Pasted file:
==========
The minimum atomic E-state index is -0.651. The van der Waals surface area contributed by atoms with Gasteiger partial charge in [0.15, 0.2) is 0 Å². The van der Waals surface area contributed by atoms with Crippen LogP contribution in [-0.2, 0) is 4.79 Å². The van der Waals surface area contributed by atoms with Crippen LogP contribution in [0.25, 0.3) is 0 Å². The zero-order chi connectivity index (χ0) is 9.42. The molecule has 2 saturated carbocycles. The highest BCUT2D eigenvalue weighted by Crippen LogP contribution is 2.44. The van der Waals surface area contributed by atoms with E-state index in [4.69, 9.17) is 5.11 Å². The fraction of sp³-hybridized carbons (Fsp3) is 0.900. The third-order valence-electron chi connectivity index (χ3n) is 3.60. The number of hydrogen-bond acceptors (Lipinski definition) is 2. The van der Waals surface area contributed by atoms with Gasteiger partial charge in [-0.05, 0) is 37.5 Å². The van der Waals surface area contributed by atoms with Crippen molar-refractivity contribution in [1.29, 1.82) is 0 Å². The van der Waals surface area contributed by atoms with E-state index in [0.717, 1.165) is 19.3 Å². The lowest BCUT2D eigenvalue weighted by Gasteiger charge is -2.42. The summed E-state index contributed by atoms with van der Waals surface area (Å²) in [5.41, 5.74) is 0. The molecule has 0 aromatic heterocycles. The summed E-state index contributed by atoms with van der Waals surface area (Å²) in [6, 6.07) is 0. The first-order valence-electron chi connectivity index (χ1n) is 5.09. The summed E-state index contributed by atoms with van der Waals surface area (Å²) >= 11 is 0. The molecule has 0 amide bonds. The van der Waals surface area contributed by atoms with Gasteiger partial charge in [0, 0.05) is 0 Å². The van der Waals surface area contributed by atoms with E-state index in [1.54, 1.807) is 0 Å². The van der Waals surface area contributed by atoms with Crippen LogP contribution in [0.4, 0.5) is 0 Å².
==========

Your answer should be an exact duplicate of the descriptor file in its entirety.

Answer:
The minimum atomic E-state index is -0.651. The van der Waals surface area contributed by atoms with Gasteiger partial charge in [0.15, 0.2) is 0 Å². The van der Waals surface area contributed by atoms with Crippen LogP contribution in [-0.2, 0) is 4.79 Å². The van der Waals surface area contributed by atoms with Crippen LogP contribution in [0.25, 0.3) is 0 Å². The zero-order chi connectivity index (χ0) is 9.42. The molecule has 2 saturated carbocycles. The highest BCUT2D eigenvalue weighted by Crippen LogP contribution is 2.44. The van der Waals surface area contributed by atoms with E-state index in [4.69, 9.17) is 5.11 Å². The fraction of sp³-hybridized carbons (Fsp3) is 0.900. The third-order valence-electron chi connectivity index (χ3n) is 3.60. The number of hydrogen-bond acceptors (Lipinski definition) is 2. The van der Waals surface area contributed by atoms with Gasteiger partial charge in [-0.05, 0) is 37.5 Å². The van der Waals surface area contributed by atoms with Crippen molar-refractivity contribution in [1.29, 1.82) is 0 Å². The van der Waals surface area contributed by atoms with E-state index in [0.717, 1.165) is 19.3 Å². The lowest BCUT2D eigenvalue weighted by Gasteiger charge is -2.42. The summed E-state index contributed by atoms with van der Waals surface area (Å²) in [5.41, 5.74) is 0. The molecule has 0 aromatic heterocycles. The summed E-state index contributed by atoms with van der Waals surface area (Å²) in [6, 6.07) is 0. The first-order valence-electron chi connectivity index (χ1n) is 5.09. The summed E-state index contributed by atoms with van der Waals surface area (Å²) >= 11 is 0. The molecule has 0 amide bonds. The van der Waals surface area contributed by atoms with Gasteiger partial charge in [0, 0.05) is 0 Å². The van der Waals surface area contributed by atoms with E-state index in [1.54, 1.807) is 0 Å². The van der Waals surface area contributed by atoms with Crippen LogP contribution in [0.4, 0.5) is 0 Å².